Church in Changsha

welcome word cloudThis Sunday afternoon, I managed to get out of my apartment and find my way to a church that I’d heard about from another foreigner (who’s been living in Changsha for a couple years now). I was a little unsure if I was in the right place at first, so I just kind of  hung around for a bit until I started to see a bunch of other foreign people going in the building. Then I just followed them.

The church is called Changsha International Christian Fellowship. Now to
answer the question(s) that I’m sure is sitting on the edge of your tongues: Is it an underground church?  Are you going to be arrested?? No. We’re on the 27th floor of a large international building near the center of the city. There are a few Chinese people there, but since the services are bilingually run in French and English (more on this later), and most Chinese here don’t speak either of those languages well enough to follow the service, nor do they have much interest in religion…I’m going to guess that’s why they don’t typically attend.

The church is called Changsha International Christian Fellowship. I loved the service and this welcoming, energetic, enthusiastic group of Christians. The service really is a compilation of denominational styles–which is actually why I love it so much. There’s enough Pentecostalism to keep things moving and fun, but there’s also a fair bit of liturgy in there. Since I’ve spent most of my time in rather liturgical churches, I really appreciate that.

And then here’s my favorite part: the majority of the service is bilingual in French and English. For those of you who might not have a good picture in your mind of what a bilingual church looks like–they say a sentence in English and then someone is standing next to them in translate it into French. I experienced this in Hillsong Paris and I fell in love with it there. It takes some getting used to the repetition and language switching, but once you do adjust, it’s nice to have the extra processing time to really focus on the message being said. And since translation is never exact – you actually get the message in two different ways, so you can kind of choose the translation that makes more sense. Or if you didn’t hear the first line, you can go off the second line. There are so many benefits to this, so I love it.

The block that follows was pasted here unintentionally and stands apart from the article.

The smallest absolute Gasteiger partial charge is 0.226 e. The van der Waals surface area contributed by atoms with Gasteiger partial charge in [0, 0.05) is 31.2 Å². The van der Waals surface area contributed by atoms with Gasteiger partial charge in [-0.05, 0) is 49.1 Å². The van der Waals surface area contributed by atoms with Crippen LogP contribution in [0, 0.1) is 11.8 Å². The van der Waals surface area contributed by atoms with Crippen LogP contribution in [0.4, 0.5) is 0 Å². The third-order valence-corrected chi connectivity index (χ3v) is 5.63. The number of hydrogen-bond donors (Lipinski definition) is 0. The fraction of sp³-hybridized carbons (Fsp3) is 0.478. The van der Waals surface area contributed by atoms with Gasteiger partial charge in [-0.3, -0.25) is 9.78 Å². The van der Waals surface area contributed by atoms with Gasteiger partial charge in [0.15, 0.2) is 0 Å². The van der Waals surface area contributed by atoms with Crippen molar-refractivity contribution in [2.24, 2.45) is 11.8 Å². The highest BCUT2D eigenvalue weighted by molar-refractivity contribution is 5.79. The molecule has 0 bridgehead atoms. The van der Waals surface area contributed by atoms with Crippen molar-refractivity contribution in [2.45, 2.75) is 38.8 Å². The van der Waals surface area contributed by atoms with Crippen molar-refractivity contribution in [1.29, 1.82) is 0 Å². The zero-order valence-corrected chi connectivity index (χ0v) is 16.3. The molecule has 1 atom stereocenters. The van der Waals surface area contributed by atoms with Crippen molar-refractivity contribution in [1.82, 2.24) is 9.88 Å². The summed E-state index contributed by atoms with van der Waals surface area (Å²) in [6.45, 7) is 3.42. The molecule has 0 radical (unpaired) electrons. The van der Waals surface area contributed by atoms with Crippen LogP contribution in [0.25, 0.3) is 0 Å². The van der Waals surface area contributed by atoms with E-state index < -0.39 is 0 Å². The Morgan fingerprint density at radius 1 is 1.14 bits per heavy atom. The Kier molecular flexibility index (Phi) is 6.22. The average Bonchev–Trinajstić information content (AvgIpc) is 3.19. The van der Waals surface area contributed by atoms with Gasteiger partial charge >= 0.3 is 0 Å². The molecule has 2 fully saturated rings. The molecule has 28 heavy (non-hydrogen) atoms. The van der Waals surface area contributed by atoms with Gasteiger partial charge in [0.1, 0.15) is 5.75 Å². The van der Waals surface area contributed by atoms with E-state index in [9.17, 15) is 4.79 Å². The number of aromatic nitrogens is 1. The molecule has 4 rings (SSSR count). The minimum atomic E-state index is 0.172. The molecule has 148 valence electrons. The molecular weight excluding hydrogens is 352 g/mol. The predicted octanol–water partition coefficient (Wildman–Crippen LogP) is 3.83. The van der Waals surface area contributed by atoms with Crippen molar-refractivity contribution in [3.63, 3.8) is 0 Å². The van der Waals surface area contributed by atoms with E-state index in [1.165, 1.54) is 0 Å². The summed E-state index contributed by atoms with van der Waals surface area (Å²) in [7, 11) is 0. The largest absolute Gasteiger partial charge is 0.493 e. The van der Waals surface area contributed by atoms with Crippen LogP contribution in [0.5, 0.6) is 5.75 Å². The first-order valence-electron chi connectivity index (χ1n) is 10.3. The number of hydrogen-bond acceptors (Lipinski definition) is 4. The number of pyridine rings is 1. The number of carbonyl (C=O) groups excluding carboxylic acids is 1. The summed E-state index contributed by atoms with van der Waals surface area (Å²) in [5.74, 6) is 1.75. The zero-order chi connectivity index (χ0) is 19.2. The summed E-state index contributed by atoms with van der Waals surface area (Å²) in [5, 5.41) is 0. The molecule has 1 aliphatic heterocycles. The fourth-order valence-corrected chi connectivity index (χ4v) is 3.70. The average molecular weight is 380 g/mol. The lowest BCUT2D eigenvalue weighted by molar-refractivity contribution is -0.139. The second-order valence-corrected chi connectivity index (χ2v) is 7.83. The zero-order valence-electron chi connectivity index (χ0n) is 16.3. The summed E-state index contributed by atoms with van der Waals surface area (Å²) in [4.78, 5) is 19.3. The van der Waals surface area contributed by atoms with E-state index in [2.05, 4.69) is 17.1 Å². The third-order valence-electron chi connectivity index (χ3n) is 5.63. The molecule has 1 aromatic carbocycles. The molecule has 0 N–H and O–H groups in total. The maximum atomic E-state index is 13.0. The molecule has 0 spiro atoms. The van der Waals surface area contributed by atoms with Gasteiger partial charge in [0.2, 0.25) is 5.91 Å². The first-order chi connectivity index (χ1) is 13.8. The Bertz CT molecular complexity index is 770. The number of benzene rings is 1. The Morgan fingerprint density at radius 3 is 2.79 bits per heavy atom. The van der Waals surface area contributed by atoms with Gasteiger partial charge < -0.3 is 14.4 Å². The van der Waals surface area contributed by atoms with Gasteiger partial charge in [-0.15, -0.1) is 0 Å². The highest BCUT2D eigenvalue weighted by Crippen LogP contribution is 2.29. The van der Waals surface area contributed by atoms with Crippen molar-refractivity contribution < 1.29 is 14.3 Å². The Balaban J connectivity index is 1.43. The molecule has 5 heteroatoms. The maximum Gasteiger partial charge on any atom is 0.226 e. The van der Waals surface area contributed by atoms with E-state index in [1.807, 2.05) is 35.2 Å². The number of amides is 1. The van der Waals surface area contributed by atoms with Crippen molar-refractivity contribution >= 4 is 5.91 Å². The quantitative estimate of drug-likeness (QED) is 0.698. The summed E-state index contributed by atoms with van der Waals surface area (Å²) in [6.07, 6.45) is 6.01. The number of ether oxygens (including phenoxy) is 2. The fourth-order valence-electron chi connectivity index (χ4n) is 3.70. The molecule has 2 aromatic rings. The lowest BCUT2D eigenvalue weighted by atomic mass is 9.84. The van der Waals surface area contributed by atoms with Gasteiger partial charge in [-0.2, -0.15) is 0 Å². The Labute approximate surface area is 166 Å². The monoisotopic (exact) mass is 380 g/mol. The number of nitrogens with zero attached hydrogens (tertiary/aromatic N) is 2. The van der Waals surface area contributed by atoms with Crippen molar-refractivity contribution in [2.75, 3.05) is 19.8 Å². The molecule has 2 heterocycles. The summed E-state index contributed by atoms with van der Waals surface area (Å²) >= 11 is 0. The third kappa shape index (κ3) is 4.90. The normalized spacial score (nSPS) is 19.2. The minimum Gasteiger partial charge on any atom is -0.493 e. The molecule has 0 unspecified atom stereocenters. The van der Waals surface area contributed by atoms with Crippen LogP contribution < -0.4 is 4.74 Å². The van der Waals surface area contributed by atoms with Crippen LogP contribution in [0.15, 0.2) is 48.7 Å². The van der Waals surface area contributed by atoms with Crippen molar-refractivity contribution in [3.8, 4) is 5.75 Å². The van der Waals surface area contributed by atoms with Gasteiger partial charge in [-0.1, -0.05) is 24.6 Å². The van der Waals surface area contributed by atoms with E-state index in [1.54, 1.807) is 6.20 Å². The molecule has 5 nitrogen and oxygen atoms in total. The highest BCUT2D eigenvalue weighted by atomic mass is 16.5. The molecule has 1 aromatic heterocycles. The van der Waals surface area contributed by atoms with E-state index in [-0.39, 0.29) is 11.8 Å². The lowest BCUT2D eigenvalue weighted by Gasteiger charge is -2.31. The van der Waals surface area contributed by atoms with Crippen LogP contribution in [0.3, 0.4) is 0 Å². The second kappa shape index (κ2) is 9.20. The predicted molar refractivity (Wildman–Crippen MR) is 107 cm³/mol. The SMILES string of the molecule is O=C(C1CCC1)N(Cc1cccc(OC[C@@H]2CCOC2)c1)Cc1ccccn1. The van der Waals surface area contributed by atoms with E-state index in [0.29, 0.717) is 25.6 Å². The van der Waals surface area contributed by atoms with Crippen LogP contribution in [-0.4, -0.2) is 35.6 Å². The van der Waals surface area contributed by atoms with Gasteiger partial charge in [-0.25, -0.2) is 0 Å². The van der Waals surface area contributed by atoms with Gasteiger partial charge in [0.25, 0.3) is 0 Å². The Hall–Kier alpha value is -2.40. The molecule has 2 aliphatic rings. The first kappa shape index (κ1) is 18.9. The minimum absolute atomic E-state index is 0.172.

So while the majority of the service was in French and English, there was also some other languages that popped up. In worship time, there was an…African language (sorry I couldn’t tell which one…) that made a debut. And then Communion was bilingual in Chinese and English  (Chinese first, then English). I also heard in the short meeting for newcomers after the service, that there’s some Portuguese and Spanish speaking members as well.

One of my favorite things is when believers from around the world gather together and our faith unites us despite our cultural, linguistic, and physical differences.




Welcome to Stage 2

Well, it’s been about two weeks since I landed in Changsha, and in general, I’ve liked China pretty well. Sure, the internet censorship is frustrating, the hard beds take some getting used to, and the painfully spicy food makes you dread mealtimes sometimes…but at the end of the day, those things aren’t so bad. Certainly a shock to the newcomer, but not unbearable.20151128_150958.jpg It’s easily evened out by the awe of the Chinese characters everywhere, the dragon arch in front of my apartment complex, and the general joy of being back in a city with public transportation.

All that’s fine and dandy until stage 2 of culture shock starts to hit. The reality that I’ve really moved here has set in; I finally finished unpacking my belongings and my apartment feels a little more like home. The magic and awe of the Chinese characters has worn off and it’s frustrating to be completely clueless about how to read and write -to have no way to read bus routes, menus, etc. 20151130_074845.jpgI’ve begun to notice that going to the grocery store is at least a 3-4 (sometimes even 5) hour ordeal and almost always leaves me feeling frustrated and incompetent. The joy of being in a city is dampened by the realization that the buses shut down at 9 or 10pm (even on weekends), followed by the panic that I don’t know how to tell a taxi driver where my apartment is located.

In my psych classes at college, we learned about egocentrism and the imaginary audience that plagues the teenage years. It’s not imaginary here. Every time I step out of my apartment, people turn and stare at me. Kids point and ask their mothers questions about me on the bus. Random people in the supermarket ask how much money I make, what I do, and where I’m from. Every move I make is monitored and watched; I’m the representation of my culture. Sometimes that feels like a lot of responsibility.

20151201_091153That said, China is still a great experience and I’m not regretting a thing (except for maybe the whole ‘preschool’ part of the deal). Since nobody really speaks English, it’s forcing me to get on the ball about really buckling down and studying Chinese or look like an incompetent American. 20151128_125848.jpgSince I don’t want to resort to McDonald’s for every meal on every weekend, I might actually have to learn to cook (and get over my fear of speaking to my fellow Changsharén). If I want to buy something, I’m going to have to learn to negotiate for the price I want to pay.